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  •   Hall 3 / H3/M09

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  • 6  Sculpture Area

Our Artists

Artist details

Category: Sculpture Area

Guido Häfner

Guido Häfner was born in 1968 in Upper Franconia, Bavaria. His training as a precision mechanic was followed by studies at the Technical University of Munich. Häfner's sculptures reduce bodies and facial forms to essential elements. In doing so, the artist manages to depict eruptive elements of movement in a unique and everlasting way.

His "Archetypal Heads" create their own space within space through the perfect representation of three dimensions. This succeeds equally impressively both in enclosed spaces and in nature.

Häfner creates his sculptures, regardless of size (approx. 30 cm to several metres high) in two basic variants. Ground and polished stainless steel for indoor use, and corten steel for outdoor use, which, according to his own statement, allows the sculpture to "age gracefully".

His sculptures are in numerous collections. These include the art collection of the German Bundestag, the Berlin Foundation of Prussian Cultural Heritage, the Goethe Institute in Taiwan, Abu Dhabi and Sweden, and the Gutenberg Museum in Mainz. Furthermore, his works can be found in numerous public places.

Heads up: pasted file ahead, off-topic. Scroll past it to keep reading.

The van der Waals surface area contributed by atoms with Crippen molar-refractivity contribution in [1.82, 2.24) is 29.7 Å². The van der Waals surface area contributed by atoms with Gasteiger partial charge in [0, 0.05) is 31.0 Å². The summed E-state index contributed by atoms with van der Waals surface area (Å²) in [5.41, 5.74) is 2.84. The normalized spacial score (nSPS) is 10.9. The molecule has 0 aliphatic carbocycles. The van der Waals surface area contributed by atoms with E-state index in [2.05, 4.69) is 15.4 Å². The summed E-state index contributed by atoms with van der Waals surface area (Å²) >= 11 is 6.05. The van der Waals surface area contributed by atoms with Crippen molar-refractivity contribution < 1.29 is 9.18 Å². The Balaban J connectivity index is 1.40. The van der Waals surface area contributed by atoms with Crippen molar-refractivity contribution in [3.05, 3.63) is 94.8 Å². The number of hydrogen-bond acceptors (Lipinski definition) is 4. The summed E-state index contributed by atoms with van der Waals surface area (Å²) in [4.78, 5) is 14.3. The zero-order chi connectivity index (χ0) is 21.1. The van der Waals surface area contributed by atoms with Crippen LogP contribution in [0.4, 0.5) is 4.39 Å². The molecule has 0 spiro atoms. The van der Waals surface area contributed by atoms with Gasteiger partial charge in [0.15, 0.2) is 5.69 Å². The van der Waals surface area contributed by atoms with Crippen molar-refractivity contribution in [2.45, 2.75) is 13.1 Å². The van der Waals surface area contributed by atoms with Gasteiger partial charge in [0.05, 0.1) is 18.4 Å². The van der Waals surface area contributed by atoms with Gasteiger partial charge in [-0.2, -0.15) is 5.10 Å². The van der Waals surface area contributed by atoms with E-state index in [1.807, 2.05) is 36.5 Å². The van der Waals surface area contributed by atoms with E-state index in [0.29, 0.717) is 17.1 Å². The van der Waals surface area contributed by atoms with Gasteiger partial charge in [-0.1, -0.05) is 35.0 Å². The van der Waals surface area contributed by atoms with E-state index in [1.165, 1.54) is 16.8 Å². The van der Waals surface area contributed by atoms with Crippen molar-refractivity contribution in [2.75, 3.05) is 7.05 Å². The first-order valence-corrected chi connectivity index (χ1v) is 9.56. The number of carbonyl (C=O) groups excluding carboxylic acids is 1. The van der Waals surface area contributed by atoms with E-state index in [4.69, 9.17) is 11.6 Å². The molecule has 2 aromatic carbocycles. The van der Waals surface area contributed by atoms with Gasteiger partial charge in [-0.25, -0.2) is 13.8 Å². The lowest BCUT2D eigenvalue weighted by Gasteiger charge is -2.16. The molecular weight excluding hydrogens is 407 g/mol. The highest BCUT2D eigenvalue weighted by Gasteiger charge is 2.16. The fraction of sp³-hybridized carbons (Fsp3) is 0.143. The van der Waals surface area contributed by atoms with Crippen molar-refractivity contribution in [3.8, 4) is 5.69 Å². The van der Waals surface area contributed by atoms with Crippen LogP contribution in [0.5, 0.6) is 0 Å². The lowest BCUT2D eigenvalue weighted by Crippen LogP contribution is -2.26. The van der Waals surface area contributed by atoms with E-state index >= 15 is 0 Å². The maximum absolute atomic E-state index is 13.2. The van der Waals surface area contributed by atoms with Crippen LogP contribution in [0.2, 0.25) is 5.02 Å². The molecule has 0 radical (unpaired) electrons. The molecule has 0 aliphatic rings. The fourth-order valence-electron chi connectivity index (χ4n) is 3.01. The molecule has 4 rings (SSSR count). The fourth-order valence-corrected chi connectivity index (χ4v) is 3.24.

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Category: Sculpture Area

Frank Teufel

Frank Teufel was born in Tuttlingen in 1966. After his apprenticeship as a stone sculptor, he attended the master school for stonemasons and stone sculptors in Mainz. He also completed studies at the Academy of Design in Ulm.

A new sculpture begins on a sheet of paper - with a drawing. Into these tension-laden lines, Frank Teufel shapes the stone, going to the limits of statics. In doing so, he creates a filigree lightness that subjectively contradicts the source material.

Lines enter into an exciting connection with each other or with themselves. They sometimes run concave - sometimes convex - sometimes unanimously parallel - sometimes in a pointed turning away from each other, only to carefully approach each other again later. In an inner dialogue with the sculptures, the viewer allows the daring play with gravity to take effect on him. With their reduction to clearly abstracted forms, the works invite the viewer's own interpretations, which is why Frank Teufel usually deliberately dispenses with explanatory titles. The surface structure of the sculptures resembles impressions and experiences that make each individual sculpture - each life - unique.

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